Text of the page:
What Is Mead? Beer vs Mead – The Booze Off

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Ever wonder what potent concoction the Vikings used to bolster themselves while they traversed the seas? What was Aristotle drinking from his goblet, or what? The simple honeybee, along with the beverage it has helped make for millennia, holds the key.

Possibly the ancestor of all alcoholic beverages, mead has enjoyed audiences across history, from humble working folk to soldiers and pirates and even royalty. And while its popularity waned in recent centuries, the modern era has seen a resurgence in this ancient, golden-hued drink.

This article will provide you with all you need to know on what is mead, its history, taste, and a comparison of mead vs beer.

Table of Contents

What Is Mead?

Mead is essentially honey wine. Mead can be flavoured with fruits, grains, spices, hops, and water, but its official definition calls it “an alcoholic drink of fermented honey and water.”

It falls into a separate category of its own, in between wine and beer. It would be sipped similarly to beer, wine, or cider. But not all meads are made the same way, and some of them aren’t even true meads at all!

What Is Mead Made From?

Honey and water are combined to create real mead, which is subsequently fermented either with or without additional yeast. To add a range of diverse flavours, certain natural flavourings could be added to the procedure, but that is it!

Many UK companies that advertise that they make mead really start with wine or another alcoholic beverage and then flavour it with honey. This particular variety of “mead” is more appropriately referred to as “honey wine.” We don’t mean to imply that honey wine is an unpleasant beverage, but rather to let everyone know that this is NOT true mead.

Unfortunately, unlike in Europe, mead is not protected in the UK. Since there are currently no rules that forbid manufacturers from calling their beverages mead, this just serves to further perplex the consumer!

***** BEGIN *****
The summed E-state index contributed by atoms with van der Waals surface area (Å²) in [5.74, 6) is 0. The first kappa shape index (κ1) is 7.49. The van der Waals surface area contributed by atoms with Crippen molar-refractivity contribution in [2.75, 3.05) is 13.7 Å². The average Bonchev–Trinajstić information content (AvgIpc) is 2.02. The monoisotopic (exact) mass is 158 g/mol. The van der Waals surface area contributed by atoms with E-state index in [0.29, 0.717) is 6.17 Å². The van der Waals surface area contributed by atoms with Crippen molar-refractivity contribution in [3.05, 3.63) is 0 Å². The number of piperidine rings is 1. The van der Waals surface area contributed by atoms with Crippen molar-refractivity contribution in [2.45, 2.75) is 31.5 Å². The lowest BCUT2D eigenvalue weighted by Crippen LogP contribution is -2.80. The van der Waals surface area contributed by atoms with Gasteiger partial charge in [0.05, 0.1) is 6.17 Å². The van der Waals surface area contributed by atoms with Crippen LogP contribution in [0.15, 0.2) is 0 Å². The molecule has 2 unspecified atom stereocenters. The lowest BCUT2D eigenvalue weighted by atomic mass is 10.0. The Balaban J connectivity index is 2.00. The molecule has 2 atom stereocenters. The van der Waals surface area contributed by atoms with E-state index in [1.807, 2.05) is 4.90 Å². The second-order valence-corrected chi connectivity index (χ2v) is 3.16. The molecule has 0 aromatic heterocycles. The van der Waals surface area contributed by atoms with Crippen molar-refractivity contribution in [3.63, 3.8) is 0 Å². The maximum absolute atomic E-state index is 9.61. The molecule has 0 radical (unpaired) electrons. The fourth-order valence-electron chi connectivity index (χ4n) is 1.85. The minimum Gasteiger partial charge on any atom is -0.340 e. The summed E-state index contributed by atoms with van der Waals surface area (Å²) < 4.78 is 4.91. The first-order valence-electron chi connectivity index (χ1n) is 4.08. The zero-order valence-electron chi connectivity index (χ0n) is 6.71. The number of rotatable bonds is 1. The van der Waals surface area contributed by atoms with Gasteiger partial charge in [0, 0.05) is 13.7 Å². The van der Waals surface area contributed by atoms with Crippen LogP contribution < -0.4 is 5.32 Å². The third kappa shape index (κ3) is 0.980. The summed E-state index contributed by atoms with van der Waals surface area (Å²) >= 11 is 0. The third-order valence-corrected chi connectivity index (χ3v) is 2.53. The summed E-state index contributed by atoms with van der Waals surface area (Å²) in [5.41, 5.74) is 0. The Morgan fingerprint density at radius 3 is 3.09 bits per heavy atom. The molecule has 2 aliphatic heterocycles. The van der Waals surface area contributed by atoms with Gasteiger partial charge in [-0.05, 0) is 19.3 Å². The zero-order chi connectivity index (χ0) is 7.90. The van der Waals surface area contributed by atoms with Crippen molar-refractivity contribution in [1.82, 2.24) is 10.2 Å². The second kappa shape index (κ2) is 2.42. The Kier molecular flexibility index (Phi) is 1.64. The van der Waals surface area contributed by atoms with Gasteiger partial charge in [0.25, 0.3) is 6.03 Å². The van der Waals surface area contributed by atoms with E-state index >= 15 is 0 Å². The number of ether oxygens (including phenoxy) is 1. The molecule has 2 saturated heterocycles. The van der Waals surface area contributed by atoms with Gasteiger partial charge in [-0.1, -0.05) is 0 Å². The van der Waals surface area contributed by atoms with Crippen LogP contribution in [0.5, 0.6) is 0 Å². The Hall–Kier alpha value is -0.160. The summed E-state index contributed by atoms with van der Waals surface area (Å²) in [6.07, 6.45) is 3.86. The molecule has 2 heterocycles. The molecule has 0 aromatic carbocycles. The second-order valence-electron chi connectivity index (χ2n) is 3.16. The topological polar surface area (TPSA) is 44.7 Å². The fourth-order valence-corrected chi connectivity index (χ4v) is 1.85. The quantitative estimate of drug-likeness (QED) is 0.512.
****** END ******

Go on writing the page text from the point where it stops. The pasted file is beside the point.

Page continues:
A mead’s honey aroma indicates that honey or honey flavouring was added at the end of the brewing process. Back-sweetening is the process of preventing the mead from fermenting again in the bottle without the use of stabilisers, which are chemicals.

On the topic of ingredients, check out our What Is Beer Made Of guide!

What Does Mead Taste Like?

Although frequently asked, this question is difficult to answer. Mead’s flavour will vary based on how it is made and what ingredients are added. The straightforward response is that a typical, authentic mead tastes like a medium-sweet wine with a texture resembling sherry and a distinct honey flavour.

However, the type of honey used to make mead (early or late season honey, specialised pollen honey like clover or hawthorn, etc.) will also affect how it tastes and looks. Before you take into account any fruits or spices that have been added, this.

Only a pathetic tenth of a teaspoon of honey is produced daily by a single honeybee. Each drop is valuable because most meads require up to two litres of the sweet substance. The type of honey used affects the overall flavour of the mead and can change depending on the specific nectar and pollen diet of a honey bee.

While mild honey like orange blossom, clover, or acacia are typically used in traditional mead, heavier spiced meads go well with wildflower, blackberry, and buckwheat honey.

Mead flavour can be incredibly diverse. Different types of mead might be described as sweet, dry, still, or effervescent. The farther you ascend the mead family tree, though, the more weird cousins you’ll encounter.

You are already familiar with metheglin, but don’t overlook melomel, a mead that also includes fruit juices like blackberries and raspberries. Acerglyn, a mead created with maple syrup, braggot, a mead/beer hybrid brewed with hops or barley, rhodomel, a very old style laced with roses, and countless others are also available.

History of Mead

Since it was originally mentioned thousands of years ago, mead is one of the world’s oldest alcoholic beverages.

Evidence of mead fermentation that predates both wine and beer has been found in Chinese ceramics from 7000 BCE. Early foragers probably drank the contents of a rainwater-flooded beehive that had organically fermented with the aid of airborne yeast when they made the first batch of mead.

Many people thought it to be a sacred drink, the drink of the Gods, sent from the Heavens as dew and gathered by the bees. The Mayans, the Vikings, the Egyptians, the Greeks, and the Romans all enjoyed mead once it was known how to make it.

Some people think it came from the African continent before making its way to Europe and the rest of the known world. It is understandable why mead was believed to possess magical qualities. As the population became more urbanised and beekeeping was restricted to royal residences and monasteries, mead began to lose popularity.